This is the man who teaches everyone everywhere against our people and our law and this place. And besides, he has brought Greeks into the temple and defiled this holy place.

Five lies: Paul did not teach against the people, or against the Torah (our law), or against this place (the temple); nor had he brought Greeks (gentiles) into the temple, nor had he defiled this holy place (the temple).
Five lies: "Lies" have been in the news quite a bit recently, haven't they? Opposing sides in the referendum debate have accused each other of lying, telling half truths, of spreading myths. I might have missed it, but I haven't heard this: "Yes, what the other side says is true, is absolutely correct, but we believe ... " and then putting a better argument or proposal, but based on respect for the other side. I think we've all missed that we are all on the same side: We all want Great Britain to be greater; We all want the United Kingdom to be more united. This is exactly what Paul wanted for the church ... for it to be greater and more united.

It is ironic indeed that Paul is arrested while doing the very opposite of what he is accused of. In the process of seeking to show his respect for Jewish ethnic identity within the church by practicing ritual purification, he is arrested for allegedly defiling the temple. All this occurs because Paul is committed at one and the same time to the unity of all through their identity in Christ, no matter racial and ethnic background, and he is committed to the respect of cultural diversity in the body of Christ. I think this applies to nations as well.

In her maiden speech given on June 3, 2015, Jo Cox, who was brutally murdered this past week, said: “Batley and Spen is a gathering of typically independent, no-nonsense and proud Yorkshire towns and villages. Our communities have been deeply enhanced by immigration. While we celebrate our diversity, what surprises me time and time again as I travel around the constituency is that we are far more united and have far more in common with each other than things that divide us."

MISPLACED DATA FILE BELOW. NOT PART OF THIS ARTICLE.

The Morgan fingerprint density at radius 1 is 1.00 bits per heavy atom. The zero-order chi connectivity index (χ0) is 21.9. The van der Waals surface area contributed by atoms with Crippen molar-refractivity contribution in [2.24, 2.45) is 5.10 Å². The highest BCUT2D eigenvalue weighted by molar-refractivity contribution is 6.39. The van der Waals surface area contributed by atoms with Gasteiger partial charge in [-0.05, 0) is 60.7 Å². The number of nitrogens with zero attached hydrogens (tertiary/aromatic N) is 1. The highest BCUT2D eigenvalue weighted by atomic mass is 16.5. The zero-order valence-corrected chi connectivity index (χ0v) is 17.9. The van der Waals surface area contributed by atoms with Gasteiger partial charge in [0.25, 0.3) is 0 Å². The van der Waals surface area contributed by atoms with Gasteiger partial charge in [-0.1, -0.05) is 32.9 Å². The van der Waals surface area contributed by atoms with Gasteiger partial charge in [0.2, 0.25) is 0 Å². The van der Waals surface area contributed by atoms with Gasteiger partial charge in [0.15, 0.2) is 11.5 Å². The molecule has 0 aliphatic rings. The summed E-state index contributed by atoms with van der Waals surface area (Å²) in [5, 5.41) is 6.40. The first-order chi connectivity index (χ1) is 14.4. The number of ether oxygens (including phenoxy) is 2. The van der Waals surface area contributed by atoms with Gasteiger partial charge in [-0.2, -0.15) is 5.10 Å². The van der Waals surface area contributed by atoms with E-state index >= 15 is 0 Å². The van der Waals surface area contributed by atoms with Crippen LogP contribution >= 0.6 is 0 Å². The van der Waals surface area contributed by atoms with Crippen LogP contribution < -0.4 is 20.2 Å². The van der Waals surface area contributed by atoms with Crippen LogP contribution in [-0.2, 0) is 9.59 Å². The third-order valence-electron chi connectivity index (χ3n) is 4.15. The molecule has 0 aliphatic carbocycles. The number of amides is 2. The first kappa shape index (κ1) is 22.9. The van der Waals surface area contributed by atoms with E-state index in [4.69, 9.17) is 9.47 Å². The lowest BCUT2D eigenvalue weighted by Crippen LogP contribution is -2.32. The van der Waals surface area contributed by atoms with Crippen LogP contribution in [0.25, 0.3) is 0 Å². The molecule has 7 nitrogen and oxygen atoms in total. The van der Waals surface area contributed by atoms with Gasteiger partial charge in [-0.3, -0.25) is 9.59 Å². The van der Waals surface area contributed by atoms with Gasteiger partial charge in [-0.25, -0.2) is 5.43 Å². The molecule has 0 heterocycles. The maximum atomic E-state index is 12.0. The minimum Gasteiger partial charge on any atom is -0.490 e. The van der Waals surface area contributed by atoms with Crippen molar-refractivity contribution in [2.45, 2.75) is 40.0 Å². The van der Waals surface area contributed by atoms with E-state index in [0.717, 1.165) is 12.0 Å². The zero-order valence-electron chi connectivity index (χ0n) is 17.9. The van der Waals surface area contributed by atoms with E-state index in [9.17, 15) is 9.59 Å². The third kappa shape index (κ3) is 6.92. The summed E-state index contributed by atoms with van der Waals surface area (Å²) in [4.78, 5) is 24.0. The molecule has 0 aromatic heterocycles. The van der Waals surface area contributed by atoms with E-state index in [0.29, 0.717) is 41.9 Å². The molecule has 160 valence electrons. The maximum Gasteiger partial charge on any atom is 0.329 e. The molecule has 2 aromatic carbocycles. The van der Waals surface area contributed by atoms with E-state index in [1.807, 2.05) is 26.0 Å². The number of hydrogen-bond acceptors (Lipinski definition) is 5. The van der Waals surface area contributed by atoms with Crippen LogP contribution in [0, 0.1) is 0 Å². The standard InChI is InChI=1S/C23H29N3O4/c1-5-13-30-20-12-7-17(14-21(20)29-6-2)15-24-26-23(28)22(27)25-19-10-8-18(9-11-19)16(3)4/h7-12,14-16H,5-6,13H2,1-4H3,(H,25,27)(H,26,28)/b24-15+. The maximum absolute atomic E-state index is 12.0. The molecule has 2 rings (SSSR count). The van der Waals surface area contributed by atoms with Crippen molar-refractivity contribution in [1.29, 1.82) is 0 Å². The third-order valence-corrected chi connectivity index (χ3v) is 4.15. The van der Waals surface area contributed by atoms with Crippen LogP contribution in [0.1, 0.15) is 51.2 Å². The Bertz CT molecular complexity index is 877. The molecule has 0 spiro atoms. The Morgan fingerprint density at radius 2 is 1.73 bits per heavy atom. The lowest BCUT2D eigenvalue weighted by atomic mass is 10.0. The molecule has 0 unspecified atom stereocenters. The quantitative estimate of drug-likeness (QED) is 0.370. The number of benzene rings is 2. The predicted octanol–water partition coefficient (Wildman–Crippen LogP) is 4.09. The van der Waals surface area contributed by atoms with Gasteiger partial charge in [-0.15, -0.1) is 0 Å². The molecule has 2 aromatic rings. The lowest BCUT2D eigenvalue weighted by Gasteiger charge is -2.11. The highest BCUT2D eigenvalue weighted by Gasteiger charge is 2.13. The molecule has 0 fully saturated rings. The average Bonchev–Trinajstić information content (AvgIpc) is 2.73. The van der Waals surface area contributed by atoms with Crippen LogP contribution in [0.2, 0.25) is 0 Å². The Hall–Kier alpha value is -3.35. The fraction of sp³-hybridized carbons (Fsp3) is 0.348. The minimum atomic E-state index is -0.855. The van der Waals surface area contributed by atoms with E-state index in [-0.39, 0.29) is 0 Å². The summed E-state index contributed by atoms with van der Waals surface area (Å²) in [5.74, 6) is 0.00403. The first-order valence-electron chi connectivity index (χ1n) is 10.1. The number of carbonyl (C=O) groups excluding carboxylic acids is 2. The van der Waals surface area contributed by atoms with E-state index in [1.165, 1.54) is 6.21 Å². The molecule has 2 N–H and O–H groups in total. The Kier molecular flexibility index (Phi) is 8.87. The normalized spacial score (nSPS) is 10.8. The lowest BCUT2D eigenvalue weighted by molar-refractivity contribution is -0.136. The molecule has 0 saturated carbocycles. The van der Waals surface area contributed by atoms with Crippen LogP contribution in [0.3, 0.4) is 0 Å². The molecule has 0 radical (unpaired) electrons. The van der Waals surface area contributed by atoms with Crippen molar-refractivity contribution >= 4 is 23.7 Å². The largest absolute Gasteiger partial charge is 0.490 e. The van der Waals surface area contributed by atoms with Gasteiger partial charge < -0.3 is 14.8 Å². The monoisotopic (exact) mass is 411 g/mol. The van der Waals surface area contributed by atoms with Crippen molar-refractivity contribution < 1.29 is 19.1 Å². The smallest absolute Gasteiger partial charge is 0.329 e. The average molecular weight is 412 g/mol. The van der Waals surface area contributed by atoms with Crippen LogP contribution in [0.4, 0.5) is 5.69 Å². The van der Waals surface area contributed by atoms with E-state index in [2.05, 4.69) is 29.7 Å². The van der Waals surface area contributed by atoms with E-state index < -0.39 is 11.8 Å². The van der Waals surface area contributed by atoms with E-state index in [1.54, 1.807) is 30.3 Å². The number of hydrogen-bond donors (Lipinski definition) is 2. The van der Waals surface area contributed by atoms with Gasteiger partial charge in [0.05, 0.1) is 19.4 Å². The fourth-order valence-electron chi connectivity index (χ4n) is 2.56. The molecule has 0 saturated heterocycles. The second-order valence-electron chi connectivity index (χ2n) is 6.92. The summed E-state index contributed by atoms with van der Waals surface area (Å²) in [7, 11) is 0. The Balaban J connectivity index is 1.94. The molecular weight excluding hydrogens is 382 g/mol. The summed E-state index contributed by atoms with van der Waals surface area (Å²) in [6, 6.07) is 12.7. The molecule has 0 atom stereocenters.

That is true not just in Batley and Spen but also in Norwich; in South Africa after a lifetime of enforced division and separation we eventually discovered that we had more in common than things that divide us; it is true in the church of Jesus Christ, we have far more in common with each other than things that divide us. Paul is committed at one and the same time to the unity of all through their identity in Christ, no matter racial and ethnic background, and he is committed to the respect of cultural diversity in the body of Christ ... and we should be too. The term for this is unity in diversity and this reading teaches us to strive for that whatever the cost ... and the cost can be great.

The commander came up and arrested him and ordered him to be bound with two chains ... The crowd that followed kept shouting, ‘Get rid of him!’

Any Christian who insists on standing in such a tension as Paul did and as God calls us to as His people, will probably be similarly misunderstood as both too free in our associations and too strict in our ethnic loyalties. 

But strive we must.